Cheers Against Blood Cancers

Blood cancer risks may decrease with alcohol consumption

/ Author:  / Reviewed by: Joseph V. Madia, MD

(RxWiki News) You’ve probably heard that red wine is good for you. And maybe you’ve also heard that drinking can increase your risks of specific types of cancer. A recent review puts a checkmark in the “alcohol-healthy” column.

A recent study involving more than a million women found that moderate drinking lowered the risks of lymphomas (cancers of the lymph system) and plasma cell cancers.

These researchers believe that alcohol doesn’t affect other blood cancers, including acute myeloid leukemia (AML).

"Be honest about your alcohol consumption."

British researchers used data from the Million Women's Study in the UK, which involved 1.3 million middle-aged women who were followed for roughly 10 years, from 1996 to 2009. Risk factors were judged according to a questionnaire the women completed.

During the study period, 9,162 blood cancers developed among the participants.

The study found that moderate drinkers had lower risks of lymphomas, including diffuse large B-cell lymphoma (a 15 percent lower risk per 10 g alcohol per day compared to the average woman's risk of the cancer); follicular lymphoma (14 percent lower risk compared to normal) and plasma cell neoplasms (14 percent lower risk compared to normal).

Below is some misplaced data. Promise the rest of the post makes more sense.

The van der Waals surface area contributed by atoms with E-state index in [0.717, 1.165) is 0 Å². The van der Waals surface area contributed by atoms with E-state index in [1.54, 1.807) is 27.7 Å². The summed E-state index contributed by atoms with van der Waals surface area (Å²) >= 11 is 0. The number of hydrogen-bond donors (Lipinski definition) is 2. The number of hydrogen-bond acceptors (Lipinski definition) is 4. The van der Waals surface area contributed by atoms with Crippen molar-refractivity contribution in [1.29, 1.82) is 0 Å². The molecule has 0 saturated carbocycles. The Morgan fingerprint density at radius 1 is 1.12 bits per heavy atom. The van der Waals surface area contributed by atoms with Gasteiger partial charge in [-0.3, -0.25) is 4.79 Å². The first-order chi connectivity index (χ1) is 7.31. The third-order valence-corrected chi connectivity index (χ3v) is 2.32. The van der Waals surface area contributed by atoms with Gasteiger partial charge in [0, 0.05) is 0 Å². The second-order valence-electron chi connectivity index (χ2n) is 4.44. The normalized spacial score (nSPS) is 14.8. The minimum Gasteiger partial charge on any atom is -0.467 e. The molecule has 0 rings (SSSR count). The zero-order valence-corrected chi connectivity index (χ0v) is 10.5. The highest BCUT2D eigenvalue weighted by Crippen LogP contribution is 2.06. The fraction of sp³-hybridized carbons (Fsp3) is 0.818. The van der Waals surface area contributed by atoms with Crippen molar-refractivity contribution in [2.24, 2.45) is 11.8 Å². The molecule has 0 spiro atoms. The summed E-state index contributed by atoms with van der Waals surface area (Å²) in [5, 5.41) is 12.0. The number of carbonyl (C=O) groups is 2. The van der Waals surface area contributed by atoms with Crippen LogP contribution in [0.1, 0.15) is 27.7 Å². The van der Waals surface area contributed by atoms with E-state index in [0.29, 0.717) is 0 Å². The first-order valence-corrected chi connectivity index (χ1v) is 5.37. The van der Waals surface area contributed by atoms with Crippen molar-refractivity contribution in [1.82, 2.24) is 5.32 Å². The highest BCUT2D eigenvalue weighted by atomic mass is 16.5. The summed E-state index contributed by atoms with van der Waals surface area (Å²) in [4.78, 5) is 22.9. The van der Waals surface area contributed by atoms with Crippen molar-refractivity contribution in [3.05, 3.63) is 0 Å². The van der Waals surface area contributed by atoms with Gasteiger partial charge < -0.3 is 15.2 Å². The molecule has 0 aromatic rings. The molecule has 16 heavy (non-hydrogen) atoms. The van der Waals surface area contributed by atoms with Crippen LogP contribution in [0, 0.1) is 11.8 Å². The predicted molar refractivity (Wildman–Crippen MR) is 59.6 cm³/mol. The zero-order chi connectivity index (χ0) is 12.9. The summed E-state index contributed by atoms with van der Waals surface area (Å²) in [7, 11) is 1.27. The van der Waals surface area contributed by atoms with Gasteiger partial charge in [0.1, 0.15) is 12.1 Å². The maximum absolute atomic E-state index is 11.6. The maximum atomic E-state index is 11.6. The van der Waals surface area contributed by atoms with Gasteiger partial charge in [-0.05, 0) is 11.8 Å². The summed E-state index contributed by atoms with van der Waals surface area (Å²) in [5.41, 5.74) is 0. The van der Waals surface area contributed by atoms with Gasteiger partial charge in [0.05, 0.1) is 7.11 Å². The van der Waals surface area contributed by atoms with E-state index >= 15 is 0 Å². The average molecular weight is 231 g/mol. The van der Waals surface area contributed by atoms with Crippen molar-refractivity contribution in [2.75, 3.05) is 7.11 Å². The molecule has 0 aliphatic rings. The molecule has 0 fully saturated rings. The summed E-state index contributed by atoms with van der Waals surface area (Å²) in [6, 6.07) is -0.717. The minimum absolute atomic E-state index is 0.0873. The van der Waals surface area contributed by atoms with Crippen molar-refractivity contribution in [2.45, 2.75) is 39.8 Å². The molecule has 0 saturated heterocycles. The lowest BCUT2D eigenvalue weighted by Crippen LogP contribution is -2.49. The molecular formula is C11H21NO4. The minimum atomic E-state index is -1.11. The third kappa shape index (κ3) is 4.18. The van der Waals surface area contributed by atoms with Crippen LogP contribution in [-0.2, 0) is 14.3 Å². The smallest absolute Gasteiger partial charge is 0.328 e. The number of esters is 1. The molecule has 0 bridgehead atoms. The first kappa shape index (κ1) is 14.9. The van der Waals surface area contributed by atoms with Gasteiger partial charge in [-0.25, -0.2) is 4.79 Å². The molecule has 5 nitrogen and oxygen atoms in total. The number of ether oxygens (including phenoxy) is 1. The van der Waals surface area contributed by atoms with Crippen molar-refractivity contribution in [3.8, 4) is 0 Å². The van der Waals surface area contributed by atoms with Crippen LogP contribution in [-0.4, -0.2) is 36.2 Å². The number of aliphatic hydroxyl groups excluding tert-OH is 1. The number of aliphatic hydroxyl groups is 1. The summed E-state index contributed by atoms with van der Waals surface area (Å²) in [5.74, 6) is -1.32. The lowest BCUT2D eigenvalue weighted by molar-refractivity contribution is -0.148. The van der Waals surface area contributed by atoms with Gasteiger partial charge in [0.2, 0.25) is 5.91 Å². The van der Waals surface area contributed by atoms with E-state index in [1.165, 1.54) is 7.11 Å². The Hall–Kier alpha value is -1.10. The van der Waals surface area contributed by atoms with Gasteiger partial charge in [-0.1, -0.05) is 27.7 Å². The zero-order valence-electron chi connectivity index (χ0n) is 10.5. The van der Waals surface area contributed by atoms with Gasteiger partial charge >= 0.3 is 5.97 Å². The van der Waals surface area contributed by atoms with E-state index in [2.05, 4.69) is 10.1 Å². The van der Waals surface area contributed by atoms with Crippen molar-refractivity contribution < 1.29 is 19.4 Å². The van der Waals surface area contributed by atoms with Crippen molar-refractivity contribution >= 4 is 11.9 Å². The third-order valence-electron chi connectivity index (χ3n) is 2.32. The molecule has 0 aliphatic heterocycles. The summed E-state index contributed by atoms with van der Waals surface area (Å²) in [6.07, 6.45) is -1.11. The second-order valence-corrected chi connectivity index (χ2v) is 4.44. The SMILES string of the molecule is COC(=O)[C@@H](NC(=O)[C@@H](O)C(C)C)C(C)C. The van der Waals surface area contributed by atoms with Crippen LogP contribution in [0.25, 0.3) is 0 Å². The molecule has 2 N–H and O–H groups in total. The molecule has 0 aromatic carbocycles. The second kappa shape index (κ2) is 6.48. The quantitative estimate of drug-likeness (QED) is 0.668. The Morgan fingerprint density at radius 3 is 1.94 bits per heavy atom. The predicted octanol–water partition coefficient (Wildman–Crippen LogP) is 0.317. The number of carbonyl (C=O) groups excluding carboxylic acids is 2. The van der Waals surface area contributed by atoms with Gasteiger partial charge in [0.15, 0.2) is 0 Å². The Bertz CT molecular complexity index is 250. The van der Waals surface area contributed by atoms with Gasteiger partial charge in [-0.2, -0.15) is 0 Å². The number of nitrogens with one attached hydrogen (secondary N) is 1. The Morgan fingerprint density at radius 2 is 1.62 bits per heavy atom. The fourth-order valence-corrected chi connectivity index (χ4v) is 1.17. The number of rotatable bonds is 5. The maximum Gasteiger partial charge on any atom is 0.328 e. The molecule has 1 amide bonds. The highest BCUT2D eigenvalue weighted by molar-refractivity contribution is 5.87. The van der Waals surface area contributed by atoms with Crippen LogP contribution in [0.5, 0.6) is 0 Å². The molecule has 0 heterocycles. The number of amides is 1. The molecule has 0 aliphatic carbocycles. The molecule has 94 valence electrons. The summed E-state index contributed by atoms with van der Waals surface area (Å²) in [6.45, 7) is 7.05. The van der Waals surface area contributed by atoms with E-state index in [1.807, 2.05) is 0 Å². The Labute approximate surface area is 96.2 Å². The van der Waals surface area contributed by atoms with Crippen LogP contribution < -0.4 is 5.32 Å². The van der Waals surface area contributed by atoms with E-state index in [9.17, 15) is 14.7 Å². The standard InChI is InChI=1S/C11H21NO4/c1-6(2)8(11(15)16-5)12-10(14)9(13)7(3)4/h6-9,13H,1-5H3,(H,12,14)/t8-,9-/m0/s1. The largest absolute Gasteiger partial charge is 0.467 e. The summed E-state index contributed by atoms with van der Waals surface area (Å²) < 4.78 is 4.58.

Follicular lymphoma is a type of non-Hodgkin's lymphoma that affects the immune system. Plasma cell neoplasms form tumors in the bones or soft tissues of the body.

Smoking had just the opposite effect. For every 10 cigarettes smoked a day, the women had about a 45 percent increased risk of Hodgkin's lymphoma, 38 percent increased risk of cancers involving T-cells, and a 42 percent greater chance of developing myeloid cancers having to do with the blood cell production.

These risks are all relative to the average person's risk for these diseases.

The authors concluded, “These findings confirm and extend existing evidence for associations of subtypes of hematological [blood] malignancy with two common exposures in women.”

This study was published November 13 in the British Journal of Cancer.

Reviewed by: 
Review Date: 
November 19, 2012
Last Updated:
April 22, 2013